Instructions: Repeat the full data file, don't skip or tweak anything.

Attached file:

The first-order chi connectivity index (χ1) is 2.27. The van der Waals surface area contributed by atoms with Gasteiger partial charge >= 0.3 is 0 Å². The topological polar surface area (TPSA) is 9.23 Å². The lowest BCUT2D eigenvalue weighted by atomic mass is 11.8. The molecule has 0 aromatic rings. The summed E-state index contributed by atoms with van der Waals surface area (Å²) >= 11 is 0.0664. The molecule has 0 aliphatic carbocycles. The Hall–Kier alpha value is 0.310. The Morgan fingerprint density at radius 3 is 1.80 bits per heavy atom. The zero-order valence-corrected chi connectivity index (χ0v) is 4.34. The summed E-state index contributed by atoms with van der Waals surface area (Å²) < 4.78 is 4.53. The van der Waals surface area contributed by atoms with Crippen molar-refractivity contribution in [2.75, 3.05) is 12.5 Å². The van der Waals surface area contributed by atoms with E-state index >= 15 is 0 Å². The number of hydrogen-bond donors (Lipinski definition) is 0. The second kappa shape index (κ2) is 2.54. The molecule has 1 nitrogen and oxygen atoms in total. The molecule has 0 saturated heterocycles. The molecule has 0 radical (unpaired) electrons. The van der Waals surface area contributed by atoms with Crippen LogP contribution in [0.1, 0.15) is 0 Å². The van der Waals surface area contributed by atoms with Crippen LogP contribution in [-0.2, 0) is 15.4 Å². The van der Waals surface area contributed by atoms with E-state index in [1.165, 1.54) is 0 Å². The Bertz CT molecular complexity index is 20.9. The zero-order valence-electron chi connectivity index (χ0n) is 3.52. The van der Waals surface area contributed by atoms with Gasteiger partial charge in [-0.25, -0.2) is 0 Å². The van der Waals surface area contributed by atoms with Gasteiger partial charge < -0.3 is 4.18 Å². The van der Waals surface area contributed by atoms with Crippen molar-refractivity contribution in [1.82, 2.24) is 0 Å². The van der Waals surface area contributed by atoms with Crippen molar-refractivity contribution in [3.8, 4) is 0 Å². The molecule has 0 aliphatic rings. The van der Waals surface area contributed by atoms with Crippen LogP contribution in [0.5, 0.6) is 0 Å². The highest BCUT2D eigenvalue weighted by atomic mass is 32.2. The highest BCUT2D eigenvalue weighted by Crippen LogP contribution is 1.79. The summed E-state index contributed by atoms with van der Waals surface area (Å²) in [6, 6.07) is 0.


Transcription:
The first-order chi connectivity index (χ1) is 2.27. The van der Waals surface area contributed by atoms with Gasteiger partial charge >= 0.3 is 0 Å². The topological polar surface area (TPSA) is 9.23 Å². The lowest BCUT2D eigenvalue weighted by atomic mass is 11.8. The molecule has 0 aromatic rings. The summed E-state index contributed by atoms with van der Waals surface area (Å²) >= 11 is 0.0664. The molecule has 0 aliphatic carbocycles. The Hall–Kier alpha value is 0.310. The Morgan fingerprint density at radius 3 is 1.80 bits per heavy atom. The zero-order valence-corrected chi connectivity index (χ0v) is 4.34. The summed E-state index contributed by atoms with van der Waals surface area (Å²) < 4.78 is 4.53. The van der Waals surface area contributed by atoms with Crippen molar-refractivity contribution in [2.75, 3.05) is 12.5 Å². The van der Waals surface area contributed by atoms with E-state index >= 15 is 0 Å². The number of hydrogen-bond donors (Lipinski definition) is 0. The second kappa shape index (κ2) is 2.54. The molecule has 1 nitrogen and oxygen atoms in total. The molecule has 0 saturated heterocycles. The molecule has 0 radical (unpaired) electrons. The van der Waals surface area contributed by atoms with Crippen LogP contribution in [0.1, 0.15) is 0 Å². The van der Waals surface area contributed by atoms with Crippen LogP contribution in [-0.2, 0) is 15.4 Å². The van der Waals surface area contributed by atoms with E-state index in [1.165, 1.54) is 0 Å². The Bertz CT molecular complexity index is 20.9. The zero-order valence-electron chi connectivity index (χ0n) is 3.52. The van der Waals surface area contributed by atoms with Gasteiger partial charge in [-0.25, -0.2) is 0 Å². The van der Waals surface area contributed by atoms with Gasteiger partial charge < -0.3 is 4.18 Å². The van der Waals surface area contributed by atoms with Crippen molar-refractivity contribution in [1.82, 2.24) is 0 Å². The van der Waals surface area contributed by atoms with Crippen molar-refractivity contribution in [3.8, 4) is 0 Å². The molecule has 0 aliphatic rings. The van der Waals surface area contributed by atoms with Crippen LogP contribution in [0.5, 0.6) is 0 Å². The highest BCUT2D eigenvalue weighted by atomic mass is 32.2. The highest BCUT2D eigenvalue weighted by Crippen LogP contribution is 1.79. The summed E-state index contributed by atoms with van der Waals surface area (Å²) in [6, 6.07) is 0.